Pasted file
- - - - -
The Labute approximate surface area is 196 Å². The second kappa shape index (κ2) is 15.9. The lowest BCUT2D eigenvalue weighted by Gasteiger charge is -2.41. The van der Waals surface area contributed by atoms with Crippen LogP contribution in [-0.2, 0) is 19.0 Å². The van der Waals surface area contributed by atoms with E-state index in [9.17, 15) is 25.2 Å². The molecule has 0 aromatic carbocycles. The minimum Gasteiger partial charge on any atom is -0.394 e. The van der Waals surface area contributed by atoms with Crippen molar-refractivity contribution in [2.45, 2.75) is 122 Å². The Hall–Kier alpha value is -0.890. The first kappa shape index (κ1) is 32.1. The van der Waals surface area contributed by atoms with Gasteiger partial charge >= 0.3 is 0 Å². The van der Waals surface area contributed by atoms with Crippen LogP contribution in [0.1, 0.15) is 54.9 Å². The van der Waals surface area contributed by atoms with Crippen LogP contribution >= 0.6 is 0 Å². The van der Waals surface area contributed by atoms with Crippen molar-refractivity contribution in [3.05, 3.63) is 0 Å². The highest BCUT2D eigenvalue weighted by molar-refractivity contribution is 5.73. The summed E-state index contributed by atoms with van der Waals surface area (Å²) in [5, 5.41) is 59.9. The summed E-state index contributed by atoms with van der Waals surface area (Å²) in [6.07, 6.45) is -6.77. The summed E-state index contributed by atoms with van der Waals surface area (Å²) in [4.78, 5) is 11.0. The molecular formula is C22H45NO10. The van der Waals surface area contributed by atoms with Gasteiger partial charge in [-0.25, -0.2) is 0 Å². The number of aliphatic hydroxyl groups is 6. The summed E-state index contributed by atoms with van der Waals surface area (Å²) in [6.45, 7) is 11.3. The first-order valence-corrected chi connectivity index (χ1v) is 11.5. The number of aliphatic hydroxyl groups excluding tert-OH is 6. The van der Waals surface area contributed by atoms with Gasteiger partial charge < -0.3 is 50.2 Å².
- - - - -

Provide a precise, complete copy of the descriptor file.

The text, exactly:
The Labute approximate surface area is 196 Å². The second kappa shape index (κ2) is 15.9. The lowest BCUT2D eigenvalue weighted by Gasteiger charge is -2.41. The van der Waals surface area contributed by atoms with Crippen LogP contribution in [-0.2, 0) is 19.0 Å². The van der Waals surface area contributed by atoms with E-state index in [9.17, 15) is 25.2 Å². The molecule has 0 aromatic carbocycles. The minimum Gasteiger partial charge on any atom is -0.394 e. The van der Waals surface area contributed by atoms with Crippen molar-refractivity contribution in [2.45, 2.75) is 122 Å². The Hall–Kier alpha value is -0.890. The first kappa shape index (κ1) is 32.1. The van der Waals surface area contributed by atoms with Gasteiger partial charge >= 0.3 is 0 Å². The van der Waals surface area contributed by atoms with Crippen LogP contribution in [0.1, 0.15) is 54.9 Å². The van der Waals surface area contributed by atoms with Crippen LogP contribution >= 0.6 is 0 Å². The van der Waals surface area contributed by atoms with Crippen molar-refractivity contribution in [3.05, 3.63) is 0 Å². The highest BCUT2D eigenvalue weighted by molar-refractivity contribution is 5.73. The summed E-state index contributed by atoms with van der Waals surface area (Å²) in [5, 5.41) is 59.9. The summed E-state index contributed by atoms with van der Waals surface area (Å²) in [6.07, 6.45) is -6.77. The summed E-state index contributed by atoms with van der Waals surface area (Å²) in [4.78, 5) is 11.0. The molecular formula is C22H45NO10. The van der Waals surface area contributed by atoms with Gasteiger partial charge in [-0.25, -0.2) is 0 Å². The number of aliphatic hydroxyl groups is 6. The summed E-state index contributed by atoms with van der Waals surface area (Å²) in [6.45, 7) is 11.3. The first-order valence-corrected chi connectivity index (χ1v) is 11.5. The number of aliphatic hydroxyl groups excluding tert-OH is 6. The van der Waals surface area contributed by atoms with Gasteiger partial charge < -0.3 is 50.2 Å².